Vassallo: Is growing up today more stressful than what you experienced in Raymond and while at Ole Miss?
Gillom: Yes. I would say growing up today is more stressful than what I experienced. I was not poor, but “po”, but I didn’t know it. It wasn’t until I started writing my story in social work and seminary classes that I realized I lived in poverty as a child. The experience taught me to adapt to any environment and appreciate all of my blessings. I learned to give because I know what it’s like not to have.
Vassallo: Do African American children have a higher hill to climb and if so, why?
Gillom: Yes. African American children are born at a disadvantage. Their social and economic environments shape their thoughts and behaviors. I’m often questioned about how I was able to overcome if that is the case. I had a grandmother who instilled the belief in me every day that I could be anything I wanted to be. Because I believed her, and it hasn’t been easy, but I’ve had someone to help me get to the next level every step along my journey.
Vassallo: In your opinion what are the three greatest challenges for today’s High School students.
Gillom: The three greatest challenges for today’s high school students are peer pressure and acceptance, maintaining balance in academics and social life, and setting goals.
Vassallo: How would you describe the Oxford community to an outsider?
Gillom: When I came here as a student, Oxford was just another small town much like Raymond, with a university in the middle. Over the years I have seen Oxford grow into a progressive community with unlimited opportunities. Maybe the opportunities were always there, and my perspective has changed as I’ve matured, but I don’t know of any place I’d rather be. Oxford and Ole Miss have been good to my family and I.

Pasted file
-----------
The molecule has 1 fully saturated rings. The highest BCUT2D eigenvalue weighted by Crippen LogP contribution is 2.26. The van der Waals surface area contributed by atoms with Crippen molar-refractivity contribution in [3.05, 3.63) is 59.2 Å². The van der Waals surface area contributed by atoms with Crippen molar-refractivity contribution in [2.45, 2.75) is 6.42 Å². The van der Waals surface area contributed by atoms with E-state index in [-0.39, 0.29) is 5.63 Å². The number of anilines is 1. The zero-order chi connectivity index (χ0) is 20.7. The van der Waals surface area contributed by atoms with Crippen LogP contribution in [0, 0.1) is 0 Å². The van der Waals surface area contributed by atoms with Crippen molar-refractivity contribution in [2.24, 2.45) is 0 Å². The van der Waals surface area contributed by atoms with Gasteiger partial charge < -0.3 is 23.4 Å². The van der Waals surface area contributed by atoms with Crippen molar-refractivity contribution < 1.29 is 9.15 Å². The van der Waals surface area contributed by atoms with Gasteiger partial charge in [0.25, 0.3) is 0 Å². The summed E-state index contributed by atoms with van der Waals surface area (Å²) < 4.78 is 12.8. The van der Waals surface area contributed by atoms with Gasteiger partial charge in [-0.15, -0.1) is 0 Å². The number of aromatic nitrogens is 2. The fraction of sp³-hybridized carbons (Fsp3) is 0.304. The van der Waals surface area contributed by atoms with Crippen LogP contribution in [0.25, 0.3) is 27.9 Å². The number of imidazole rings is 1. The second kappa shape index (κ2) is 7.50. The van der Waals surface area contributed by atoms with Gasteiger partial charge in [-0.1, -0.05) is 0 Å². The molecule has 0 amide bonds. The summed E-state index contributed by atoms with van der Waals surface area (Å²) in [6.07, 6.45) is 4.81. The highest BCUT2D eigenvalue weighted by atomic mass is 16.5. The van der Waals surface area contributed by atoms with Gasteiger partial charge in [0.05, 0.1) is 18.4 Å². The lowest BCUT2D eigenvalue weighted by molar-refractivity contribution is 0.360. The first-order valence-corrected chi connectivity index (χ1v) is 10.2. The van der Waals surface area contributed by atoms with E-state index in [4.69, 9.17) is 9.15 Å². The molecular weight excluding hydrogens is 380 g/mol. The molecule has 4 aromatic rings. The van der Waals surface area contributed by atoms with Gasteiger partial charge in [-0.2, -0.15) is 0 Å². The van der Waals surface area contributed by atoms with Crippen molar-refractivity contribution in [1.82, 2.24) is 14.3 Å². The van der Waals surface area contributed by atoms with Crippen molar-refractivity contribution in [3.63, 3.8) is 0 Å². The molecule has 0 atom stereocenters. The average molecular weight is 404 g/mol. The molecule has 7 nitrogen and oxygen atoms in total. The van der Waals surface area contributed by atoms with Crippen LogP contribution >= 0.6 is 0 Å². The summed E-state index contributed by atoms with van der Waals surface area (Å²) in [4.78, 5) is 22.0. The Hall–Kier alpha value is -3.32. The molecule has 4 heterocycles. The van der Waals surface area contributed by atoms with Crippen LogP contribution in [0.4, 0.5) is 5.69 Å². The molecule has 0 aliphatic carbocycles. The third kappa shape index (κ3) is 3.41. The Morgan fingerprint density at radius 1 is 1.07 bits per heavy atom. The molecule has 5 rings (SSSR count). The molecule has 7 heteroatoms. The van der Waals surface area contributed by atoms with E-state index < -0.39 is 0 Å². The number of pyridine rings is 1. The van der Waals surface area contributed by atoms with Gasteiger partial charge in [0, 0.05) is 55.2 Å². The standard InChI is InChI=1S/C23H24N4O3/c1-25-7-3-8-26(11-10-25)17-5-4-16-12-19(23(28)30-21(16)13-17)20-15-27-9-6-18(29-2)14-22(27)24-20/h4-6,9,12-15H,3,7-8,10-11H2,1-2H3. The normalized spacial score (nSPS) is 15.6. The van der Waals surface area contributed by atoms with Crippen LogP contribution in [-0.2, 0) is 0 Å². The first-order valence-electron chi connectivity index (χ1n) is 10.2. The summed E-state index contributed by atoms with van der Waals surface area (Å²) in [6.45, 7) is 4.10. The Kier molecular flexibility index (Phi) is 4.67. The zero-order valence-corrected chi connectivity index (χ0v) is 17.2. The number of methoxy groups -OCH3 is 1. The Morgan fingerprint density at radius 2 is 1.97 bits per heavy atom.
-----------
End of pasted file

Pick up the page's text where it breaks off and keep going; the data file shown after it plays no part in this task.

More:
Vassallo: In wrapping up, your kids appear to be off to a great start. How did your influence as a parent mold these children into making a lot of very good decisions?
Gillom: Our children are not perfect by any means, but my husband and I taught them the way we were raised—to respect themselves, respect others, and treat people the way they want to be treated. Through my mistakes, I helped them to understand that failure is not fatal; instead, it’s a teaching tool. They’ve made their own bad choices along the way, but I’m grateful they were motivated enough to pick themselves up, dust themselves off, and become the young adults they are today.

Steve VassalloSteve Vassallo is a HottyToddy.com contributor. Steve writes on Ole Miss athletics, Oxford business, politics and other subjects. He is an Ole Miss grad and former radio announcer for the basketball team. Currently, Steve is a highly successful leader in the real estate business who lives in Oxford with his wife Rosie. You can contact Steve at sovassallo@gmail.com or call him at 985-852-7745.